Posted: December 19, 2013
Babe's and Ricky's Inn, the Award winning blues documentary produced and directed by Ramin Niami, chronicles the last days of one of the most unique and vibrant blues clubs in the world.
For over fifty years, Laura Mae "Mama" Gross, an African American woman from Mississippi, brought musicians together, regardless of race, age, or gender, in a place where only the music mattered. The club was originally located on legendary Central Avenue in South Central LA.
"Mama" created a place where people such as John Lee Hooker, B.B. King, Albert King and others shared the stage with newcomers in an open, creative, and safe environment. The film shows many musicians at their homes and on stage. They share their life experiences, their music and their memories of "Mama." She acted as a teacher of the blues who's charm and forceful character served as the reason why Babe's and Ricky's Inn became one of the most successful clubs in the world.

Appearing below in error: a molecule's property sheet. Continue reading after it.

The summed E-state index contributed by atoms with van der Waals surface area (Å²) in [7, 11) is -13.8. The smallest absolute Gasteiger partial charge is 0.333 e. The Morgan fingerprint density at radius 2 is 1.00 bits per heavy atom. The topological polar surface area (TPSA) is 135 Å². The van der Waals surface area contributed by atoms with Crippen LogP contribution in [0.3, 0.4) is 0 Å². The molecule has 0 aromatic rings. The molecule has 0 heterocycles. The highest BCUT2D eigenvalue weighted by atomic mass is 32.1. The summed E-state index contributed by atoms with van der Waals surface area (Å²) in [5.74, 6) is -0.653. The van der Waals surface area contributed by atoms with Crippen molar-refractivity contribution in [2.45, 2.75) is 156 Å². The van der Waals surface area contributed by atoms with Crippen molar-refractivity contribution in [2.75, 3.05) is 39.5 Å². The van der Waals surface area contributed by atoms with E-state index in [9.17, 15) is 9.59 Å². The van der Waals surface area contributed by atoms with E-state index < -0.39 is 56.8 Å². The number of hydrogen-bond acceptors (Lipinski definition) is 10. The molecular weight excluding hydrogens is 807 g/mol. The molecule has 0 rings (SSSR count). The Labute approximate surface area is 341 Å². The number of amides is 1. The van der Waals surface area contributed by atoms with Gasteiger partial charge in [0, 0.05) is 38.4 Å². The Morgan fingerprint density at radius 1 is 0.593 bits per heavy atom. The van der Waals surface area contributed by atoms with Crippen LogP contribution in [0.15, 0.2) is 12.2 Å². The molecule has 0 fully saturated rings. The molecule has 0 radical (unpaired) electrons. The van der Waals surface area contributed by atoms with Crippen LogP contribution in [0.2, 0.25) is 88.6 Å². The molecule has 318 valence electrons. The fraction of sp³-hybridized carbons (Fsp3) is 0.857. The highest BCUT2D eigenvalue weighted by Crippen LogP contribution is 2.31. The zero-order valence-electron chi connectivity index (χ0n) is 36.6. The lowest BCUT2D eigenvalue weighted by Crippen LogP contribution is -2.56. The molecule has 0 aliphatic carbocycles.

The film features original music by some of the most important blues artists alive and showcases some of the most unique blues clubs in LA. Stunning guitar performances and personal stories about the hard blues life come together in a film about what it means to devote your life to music. What is remarkable about Babe's and Ricky's Inn is that it attracted generations of young people who listened, learned, and enjoyed.
(Article from the Central Valley Blues Society)